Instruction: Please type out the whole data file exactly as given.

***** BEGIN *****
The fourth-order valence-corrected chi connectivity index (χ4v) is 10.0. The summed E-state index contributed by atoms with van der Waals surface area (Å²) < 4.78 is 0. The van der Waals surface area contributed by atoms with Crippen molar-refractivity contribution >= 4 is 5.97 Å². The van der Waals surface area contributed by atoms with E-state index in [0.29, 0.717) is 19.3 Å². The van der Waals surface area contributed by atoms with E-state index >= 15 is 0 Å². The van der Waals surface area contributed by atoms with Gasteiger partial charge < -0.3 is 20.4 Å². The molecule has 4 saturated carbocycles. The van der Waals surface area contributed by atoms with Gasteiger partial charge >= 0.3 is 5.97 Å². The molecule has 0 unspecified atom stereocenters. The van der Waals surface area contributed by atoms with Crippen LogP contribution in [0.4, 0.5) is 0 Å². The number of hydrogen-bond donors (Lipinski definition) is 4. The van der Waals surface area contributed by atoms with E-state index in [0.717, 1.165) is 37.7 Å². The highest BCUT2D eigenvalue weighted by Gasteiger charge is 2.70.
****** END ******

The fourth-order valence-corrected chi connectivity index (χ4v) is 10.0. The summed E-state index contributed by atoms with van der Waals surface area (Å²) < 4.78 is 0. The van der Waals surface area contributed by atoms with Crippen molar-refractivity contribution >= 4 is 5.97 Å². The van der Waals surface area contributed by atoms with E-state index in [0.29, 0.717) is 19.3 Å². The van der Waals surface area contributed by atoms with E-state index >= 15 is 0 Å². The van der Waals surface area contributed by atoms with Gasteiger partial charge < -0.3 is 20.4 Å². The molecule has 4 saturated carbocycles. The van der Waals surface area contributed by atoms with Gasteiger partial charge >= 0.3 is 5.97 Å². The molecule has 0 unspecified atom stereocenters. The van der Waals surface area contributed by atoms with Crippen LogP contribution in [0.4, 0.5) is 0 Å². The number of hydrogen-bond donors (Lipinski definition) is 4. The van der Waals surface area contributed by atoms with E-state index in [0.717, 1.165) is 37.7 Å². The highest BCUT2D eigenvalue weighted by Gasteiger charge is 2.70.